Both NATO leaders said that the Accession Protocol Montenegro is signing on Thursday is a strong affirmation of NATO’s open door policy, mentioning explicitly Georgia. ‘We will continue to defend Georgia’s right to make its own decisions,’ Stoltenberg said.” Georgia is on Russia’s southwestern flank; so, it could be yet another a nuclear-missile base right on Russia’s borders, complementing Poland and the Baltics on Russia’s northwestern flank. (The U.S. itself has around 800 military bases in foreign countries, and so even Russia’s less-populous eastern regions would be able to be obliterated virtually in an instant, if the U.S. President so decides. And President Obama is already committed to the view that Russia is by far the world’s most “aggressive” enemy, more so even than international jihadists are.)

According to the New Europe report, Stoltenberg announced that where the 1997 NATO-Russia Agreement asserts that

The member States of NATO reiterate that they have no intention, no plan and no reason to deploy nuclear weapons on the territory of new members, nor any need to change any aspect of NATO’s nuclear posture or nuclear policy — and do not foresee any future need to do so. This subsumes the fact that NATO has decided that it has no intention, no plan, and no reason to establish nuclear weapon storage sites on the territory of those members, whether through the construction of new nuclear storage facilities or the adaptation of old nuclear storage facilities. Nuclear storage sites are understood to be facilities specifically designed for the stationing of nuclear weapons, and include all types of hardened above or below ground facilities (storage bunkers or vaults) designed for storing nuclear weapons.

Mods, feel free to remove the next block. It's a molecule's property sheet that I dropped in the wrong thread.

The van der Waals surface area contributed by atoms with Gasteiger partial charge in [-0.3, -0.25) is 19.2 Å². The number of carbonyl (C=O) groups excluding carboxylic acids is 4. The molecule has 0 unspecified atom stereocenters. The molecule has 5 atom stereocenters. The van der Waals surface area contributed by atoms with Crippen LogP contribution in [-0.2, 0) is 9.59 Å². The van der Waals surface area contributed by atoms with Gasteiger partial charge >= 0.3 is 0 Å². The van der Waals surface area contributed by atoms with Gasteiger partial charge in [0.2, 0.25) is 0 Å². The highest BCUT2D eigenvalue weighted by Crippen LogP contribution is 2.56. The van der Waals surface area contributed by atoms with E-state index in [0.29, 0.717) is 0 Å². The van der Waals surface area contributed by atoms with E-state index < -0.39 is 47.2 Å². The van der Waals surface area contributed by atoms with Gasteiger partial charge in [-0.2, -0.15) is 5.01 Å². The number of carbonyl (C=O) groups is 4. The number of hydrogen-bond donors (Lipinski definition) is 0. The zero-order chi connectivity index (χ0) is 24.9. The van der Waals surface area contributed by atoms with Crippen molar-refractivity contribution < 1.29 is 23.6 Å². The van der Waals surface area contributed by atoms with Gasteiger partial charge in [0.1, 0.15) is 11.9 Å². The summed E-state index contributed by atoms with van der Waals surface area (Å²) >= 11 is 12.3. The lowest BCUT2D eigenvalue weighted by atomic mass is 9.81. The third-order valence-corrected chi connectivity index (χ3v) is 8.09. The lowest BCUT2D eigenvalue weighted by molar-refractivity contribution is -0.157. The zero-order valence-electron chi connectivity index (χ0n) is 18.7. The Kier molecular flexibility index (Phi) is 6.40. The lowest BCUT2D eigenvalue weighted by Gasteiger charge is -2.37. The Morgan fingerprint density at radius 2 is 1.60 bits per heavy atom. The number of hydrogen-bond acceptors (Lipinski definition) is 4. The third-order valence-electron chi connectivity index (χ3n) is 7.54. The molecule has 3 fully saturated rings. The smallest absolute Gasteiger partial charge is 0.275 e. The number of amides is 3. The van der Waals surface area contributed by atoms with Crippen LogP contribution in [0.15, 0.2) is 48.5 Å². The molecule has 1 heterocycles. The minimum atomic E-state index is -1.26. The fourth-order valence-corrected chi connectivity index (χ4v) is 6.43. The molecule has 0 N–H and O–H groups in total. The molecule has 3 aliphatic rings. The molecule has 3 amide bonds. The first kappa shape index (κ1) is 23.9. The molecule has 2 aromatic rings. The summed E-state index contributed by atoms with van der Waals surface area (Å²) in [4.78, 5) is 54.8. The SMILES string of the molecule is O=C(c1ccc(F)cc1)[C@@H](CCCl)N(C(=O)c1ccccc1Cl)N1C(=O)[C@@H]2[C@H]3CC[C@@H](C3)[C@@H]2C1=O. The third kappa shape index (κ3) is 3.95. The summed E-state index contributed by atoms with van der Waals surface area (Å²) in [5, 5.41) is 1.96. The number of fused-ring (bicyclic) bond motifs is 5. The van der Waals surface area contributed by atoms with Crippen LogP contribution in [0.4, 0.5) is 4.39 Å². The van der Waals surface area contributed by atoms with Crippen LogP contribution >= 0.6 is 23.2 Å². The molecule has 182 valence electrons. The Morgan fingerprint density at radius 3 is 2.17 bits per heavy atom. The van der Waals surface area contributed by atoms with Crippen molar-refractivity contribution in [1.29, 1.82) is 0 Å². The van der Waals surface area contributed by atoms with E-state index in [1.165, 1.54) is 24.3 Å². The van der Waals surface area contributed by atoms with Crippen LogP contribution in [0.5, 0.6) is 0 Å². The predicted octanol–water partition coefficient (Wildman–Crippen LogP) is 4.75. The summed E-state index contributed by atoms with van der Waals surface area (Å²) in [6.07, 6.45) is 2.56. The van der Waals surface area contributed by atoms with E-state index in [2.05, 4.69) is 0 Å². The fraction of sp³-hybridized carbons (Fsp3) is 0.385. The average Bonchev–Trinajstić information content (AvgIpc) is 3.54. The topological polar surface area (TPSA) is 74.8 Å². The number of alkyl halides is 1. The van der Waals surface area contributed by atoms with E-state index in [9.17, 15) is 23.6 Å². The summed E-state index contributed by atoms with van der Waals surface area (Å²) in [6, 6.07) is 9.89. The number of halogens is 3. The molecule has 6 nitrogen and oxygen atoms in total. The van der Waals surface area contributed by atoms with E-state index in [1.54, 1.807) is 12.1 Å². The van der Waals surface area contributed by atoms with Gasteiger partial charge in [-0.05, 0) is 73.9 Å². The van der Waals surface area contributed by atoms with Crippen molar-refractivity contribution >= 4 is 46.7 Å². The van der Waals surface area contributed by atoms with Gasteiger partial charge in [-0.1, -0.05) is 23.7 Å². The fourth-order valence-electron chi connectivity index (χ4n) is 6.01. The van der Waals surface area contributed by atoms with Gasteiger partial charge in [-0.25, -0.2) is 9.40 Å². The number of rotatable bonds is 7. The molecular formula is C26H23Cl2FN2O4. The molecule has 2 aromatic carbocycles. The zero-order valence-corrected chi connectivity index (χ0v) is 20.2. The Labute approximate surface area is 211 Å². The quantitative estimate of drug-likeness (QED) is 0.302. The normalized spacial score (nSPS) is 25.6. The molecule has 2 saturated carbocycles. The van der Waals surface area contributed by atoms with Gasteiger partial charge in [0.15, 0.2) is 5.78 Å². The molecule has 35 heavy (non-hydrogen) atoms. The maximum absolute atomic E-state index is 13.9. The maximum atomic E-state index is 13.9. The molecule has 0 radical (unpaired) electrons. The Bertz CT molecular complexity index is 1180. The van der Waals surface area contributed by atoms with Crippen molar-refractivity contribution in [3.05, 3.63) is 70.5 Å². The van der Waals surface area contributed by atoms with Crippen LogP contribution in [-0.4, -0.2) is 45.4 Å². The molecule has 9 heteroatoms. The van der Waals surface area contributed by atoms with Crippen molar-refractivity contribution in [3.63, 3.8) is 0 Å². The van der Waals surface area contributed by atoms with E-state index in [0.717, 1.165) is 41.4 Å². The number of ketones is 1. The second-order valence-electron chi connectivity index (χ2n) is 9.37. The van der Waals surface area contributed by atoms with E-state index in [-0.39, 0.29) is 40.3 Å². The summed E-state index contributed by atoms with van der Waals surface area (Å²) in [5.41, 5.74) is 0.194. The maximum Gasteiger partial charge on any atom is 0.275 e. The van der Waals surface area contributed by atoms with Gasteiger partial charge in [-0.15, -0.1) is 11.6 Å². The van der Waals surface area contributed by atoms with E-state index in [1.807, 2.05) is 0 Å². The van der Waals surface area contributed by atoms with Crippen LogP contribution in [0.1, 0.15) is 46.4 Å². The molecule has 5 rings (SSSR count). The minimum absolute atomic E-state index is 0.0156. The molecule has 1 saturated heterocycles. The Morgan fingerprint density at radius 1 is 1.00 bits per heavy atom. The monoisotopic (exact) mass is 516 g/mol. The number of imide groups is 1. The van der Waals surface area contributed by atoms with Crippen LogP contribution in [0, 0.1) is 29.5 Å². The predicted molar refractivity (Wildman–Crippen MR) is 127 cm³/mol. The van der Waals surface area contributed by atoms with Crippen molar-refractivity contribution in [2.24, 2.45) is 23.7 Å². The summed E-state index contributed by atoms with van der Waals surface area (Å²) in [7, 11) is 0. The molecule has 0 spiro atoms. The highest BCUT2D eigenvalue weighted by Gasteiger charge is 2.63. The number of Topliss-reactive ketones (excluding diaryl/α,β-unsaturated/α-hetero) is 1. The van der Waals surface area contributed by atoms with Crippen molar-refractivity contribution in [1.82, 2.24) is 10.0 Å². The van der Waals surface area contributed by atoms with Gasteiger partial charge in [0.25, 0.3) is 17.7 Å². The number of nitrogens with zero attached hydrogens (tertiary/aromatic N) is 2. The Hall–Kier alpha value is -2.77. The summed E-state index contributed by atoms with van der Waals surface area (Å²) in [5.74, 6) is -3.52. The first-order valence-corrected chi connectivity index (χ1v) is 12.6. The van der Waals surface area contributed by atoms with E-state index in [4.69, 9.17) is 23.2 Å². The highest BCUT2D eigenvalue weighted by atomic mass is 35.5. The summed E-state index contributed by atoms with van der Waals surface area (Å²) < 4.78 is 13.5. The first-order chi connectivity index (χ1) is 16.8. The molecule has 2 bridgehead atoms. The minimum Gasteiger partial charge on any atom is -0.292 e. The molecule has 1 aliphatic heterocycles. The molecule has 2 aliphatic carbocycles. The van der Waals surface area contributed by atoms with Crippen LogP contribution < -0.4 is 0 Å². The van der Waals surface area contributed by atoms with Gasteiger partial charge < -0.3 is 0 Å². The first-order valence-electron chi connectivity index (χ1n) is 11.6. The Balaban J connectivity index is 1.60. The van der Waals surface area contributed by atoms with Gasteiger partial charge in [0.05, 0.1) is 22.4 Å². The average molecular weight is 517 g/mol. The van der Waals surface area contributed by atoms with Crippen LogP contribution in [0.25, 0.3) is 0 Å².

Tthe agreement is effectively terminated, and, “Largely as a result of the Crimean annexation, the repeated violations of the Minsk ceasefire agreement, and the demands of eastern flank member states, boots on the ground will increase considerably in the region, if not ‘substantially’,” along Russia’s northeastern flank, in Poland and the Baltics. Furthermore, “Poland has already said that it regards this agreement ‘obsolete’.” So, General Stoltenberg is taking his lead on that from the Polish government.

According to both Russia and the separatist Donbass eastern region of the former Ukraine, the violations of the Minsk II agreement regarding Donbass are attacks by Ukrainian government forces firing into Donbass and destroying buildings and killing residents there, however NATO and other U.S. allies ignore those allegations and just insist that all violations of the Minsk II accords are to be blamed on Russia. That is also the position advanced by Shirreff, who thinks that Russia has no right to be concerned about being surrounded by NATO forces.